San Francisco Ballet: Let’s Dance | 301 Van Ness Avenue
Don’t just let you children have visions of sugarplums dance in their head, let them pirouette and chassé as Sugar Plum Fairy—and all of the characters from the Nutcracker—themselves! As a fall preview to the San Francisco Ballet’s favorite holiday dance tradition. During this interactive workshop, parents and children learn about the choreography, music, costumes, and history of Tchaikovsky’s masterpieces. Did you know that the first time the Nutcracker was performed in America was at the SF Ballet?
Pink Martini at SFJazz | 201 Franklin Street
You’ve heard their playful tunes everywhere, from the lobbies of four-star hotels to movies and television. This fall, Portland-based orchestra Pink Martini brings their menthol-cool musical stylings to the SFJazz Center. “Soulful,” “sophisticated,” and “sexy” are apt descriptors for this cultish band, which combines world music, classical compositions, jazz, and pop. This is their album launch party and kick-off for Pink Martini’s world tour too, so expect to dance and sing along to music with an international flair.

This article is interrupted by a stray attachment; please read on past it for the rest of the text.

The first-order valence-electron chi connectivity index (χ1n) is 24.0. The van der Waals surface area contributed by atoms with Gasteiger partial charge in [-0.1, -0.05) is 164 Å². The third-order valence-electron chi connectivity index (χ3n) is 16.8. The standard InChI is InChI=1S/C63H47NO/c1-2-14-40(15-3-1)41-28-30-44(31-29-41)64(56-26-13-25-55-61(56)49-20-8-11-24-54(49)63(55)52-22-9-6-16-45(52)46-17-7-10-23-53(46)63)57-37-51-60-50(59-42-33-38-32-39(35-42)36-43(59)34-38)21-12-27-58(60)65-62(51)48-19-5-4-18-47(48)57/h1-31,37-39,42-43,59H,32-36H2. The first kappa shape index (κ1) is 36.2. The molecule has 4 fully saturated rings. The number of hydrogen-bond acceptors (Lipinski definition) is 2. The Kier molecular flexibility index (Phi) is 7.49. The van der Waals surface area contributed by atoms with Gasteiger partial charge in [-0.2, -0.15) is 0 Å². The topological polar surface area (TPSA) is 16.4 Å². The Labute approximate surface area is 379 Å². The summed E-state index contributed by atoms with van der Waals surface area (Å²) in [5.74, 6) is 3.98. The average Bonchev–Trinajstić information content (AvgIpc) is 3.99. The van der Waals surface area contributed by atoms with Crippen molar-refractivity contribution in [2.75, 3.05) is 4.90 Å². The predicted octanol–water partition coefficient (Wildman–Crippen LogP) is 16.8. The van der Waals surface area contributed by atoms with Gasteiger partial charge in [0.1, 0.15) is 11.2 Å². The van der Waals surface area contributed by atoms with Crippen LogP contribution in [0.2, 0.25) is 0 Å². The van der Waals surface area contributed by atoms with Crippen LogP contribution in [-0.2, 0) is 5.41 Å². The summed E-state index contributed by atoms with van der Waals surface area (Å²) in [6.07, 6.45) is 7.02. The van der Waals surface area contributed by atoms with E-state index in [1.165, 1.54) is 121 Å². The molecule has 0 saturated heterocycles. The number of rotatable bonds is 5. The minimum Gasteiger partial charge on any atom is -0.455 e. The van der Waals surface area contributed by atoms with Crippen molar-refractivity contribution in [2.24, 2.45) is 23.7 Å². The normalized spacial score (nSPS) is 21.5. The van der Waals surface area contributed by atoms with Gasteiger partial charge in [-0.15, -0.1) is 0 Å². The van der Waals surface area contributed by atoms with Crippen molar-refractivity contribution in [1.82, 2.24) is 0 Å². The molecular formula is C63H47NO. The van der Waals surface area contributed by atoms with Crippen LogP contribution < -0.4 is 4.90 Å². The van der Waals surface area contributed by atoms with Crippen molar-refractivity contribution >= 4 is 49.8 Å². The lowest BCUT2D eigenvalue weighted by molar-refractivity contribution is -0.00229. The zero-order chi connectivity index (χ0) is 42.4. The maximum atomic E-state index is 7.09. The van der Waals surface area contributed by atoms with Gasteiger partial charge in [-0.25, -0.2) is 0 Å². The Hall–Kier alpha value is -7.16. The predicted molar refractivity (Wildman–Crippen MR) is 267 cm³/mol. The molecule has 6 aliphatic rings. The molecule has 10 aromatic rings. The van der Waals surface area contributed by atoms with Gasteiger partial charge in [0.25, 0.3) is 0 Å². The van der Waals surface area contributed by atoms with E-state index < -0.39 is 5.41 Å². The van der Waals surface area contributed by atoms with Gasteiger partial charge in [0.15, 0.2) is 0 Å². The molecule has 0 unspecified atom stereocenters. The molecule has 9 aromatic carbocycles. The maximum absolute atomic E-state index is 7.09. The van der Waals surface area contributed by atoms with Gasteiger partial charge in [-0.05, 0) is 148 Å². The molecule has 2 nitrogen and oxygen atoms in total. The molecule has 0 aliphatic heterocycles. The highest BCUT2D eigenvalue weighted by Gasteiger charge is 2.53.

“In Conversation” at the Nourse Theater | 275 Hayes Street
The fall series at City Arts & Lectures, which reopened the Nourse Theater in 2013, places the best and brightest from the worlds of art, science, and culture in dialogue. On November 17, Marina Abramovic, perhaps the world’s most famous performance artist, discusses culture with the Bulgarian-born, Brooklyn-based blogger Maria Popova. Trevor Noah, the newly minted host of the Daily Show, stops by to chat with SF business leader Laurene Powell Jobs on November 21. Joel Cohen, Frances McDormand, and a concert by Darlene Love are all on the schedule as well.
San Francisco Opera | 301 Van Ness Avenue
Grab your opera glasses and head to the War Memorial Opera House to see some of the world’s greatest operas performed this fall. Verdi’s masterpiece about an Ethiopian princess kidnapped by an Egyptian soldier, Aida, gets a modern update with sets designed by LA-based graffiti artist RETNA. The visuals are likely to mix innovation and antiquity, as RETNA takes inspiration from ancient Egyptian hieroglyphics.